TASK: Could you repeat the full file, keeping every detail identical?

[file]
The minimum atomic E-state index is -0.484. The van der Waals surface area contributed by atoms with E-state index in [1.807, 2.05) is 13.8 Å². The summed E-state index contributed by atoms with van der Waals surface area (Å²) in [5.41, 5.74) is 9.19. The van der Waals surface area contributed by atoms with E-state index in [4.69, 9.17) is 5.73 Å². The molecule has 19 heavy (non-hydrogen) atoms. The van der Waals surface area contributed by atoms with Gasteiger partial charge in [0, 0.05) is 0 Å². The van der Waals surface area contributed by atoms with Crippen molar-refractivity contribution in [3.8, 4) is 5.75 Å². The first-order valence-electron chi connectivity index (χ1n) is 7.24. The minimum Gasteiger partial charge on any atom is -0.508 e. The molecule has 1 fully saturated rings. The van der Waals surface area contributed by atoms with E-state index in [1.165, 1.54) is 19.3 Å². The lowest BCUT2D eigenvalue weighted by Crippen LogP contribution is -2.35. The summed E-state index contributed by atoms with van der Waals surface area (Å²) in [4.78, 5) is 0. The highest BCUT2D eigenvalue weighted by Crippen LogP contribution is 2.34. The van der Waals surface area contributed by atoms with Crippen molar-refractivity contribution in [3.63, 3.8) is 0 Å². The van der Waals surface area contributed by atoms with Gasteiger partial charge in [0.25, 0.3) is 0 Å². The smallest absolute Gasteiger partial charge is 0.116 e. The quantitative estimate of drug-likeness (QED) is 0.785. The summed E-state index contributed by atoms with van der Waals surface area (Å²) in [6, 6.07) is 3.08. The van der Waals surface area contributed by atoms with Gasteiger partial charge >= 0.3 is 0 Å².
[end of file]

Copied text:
The minimum atomic E-state index is -0.484. The van der Waals surface area contributed by atoms with E-state index in [1.807, 2.05) is 13.8 Å². The summed E-state index contributed by atoms with van der Waals surface area (Å²) in [5.41, 5.74) is 9.19. The van der Waals surface area contributed by atoms with E-state index in [4.69, 9.17) is 5.73 Å². The molecule has 19 heavy (non-hydrogen) atoms. The van der Waals surface area contributed by atoms with Gasteiger partial charge in [0, 0.05) is 0 Å². The van der Waals surface area contributed by atoms with Crippen molar-refractivity contribution in [3.8, 4) is 5.75 Å². The first-order valence-electron chi connectivity index (χ1n) is 7.24. The minimum Gasteiger partial charge on any atom is -0.508 e. The molecule has 1 fully saturated rings. The van der Waals surface area contributed by atoms with E-state index in [1.165, 1.54) is 19.3 Å². The lowest BCUT2D eigenvalue weighted by Crippen LogP contribution is -2.35. The summed E-state index contributed by atoms with van der Waals surface area (Å²) in [4.78, 5) is 0. The highest BCUT2D eigenvalue weighted by Crippen LogP contribution is 2.34. The van der Waals surface area contributed by atoms with Crippen molar-refractivity contribution in [3.63, 3.8) is 0 Å². The van der Waals surface area contributed by atoms with Gasteiger partial charge in [0.25, 0.3) is 0 Å². The smallest absolute Gasteiger partial charge is 0.116 e. The quantitative estimate of drug-likeness (QED) is 0.785. The summed E-state index contributed by atoms with van der Waals surface area (Å²) in [6, 6.07) is 3.08. The van der Waals surface area contributed by atoms with Gasteiger partial charge >= 0.3 is 0 Å².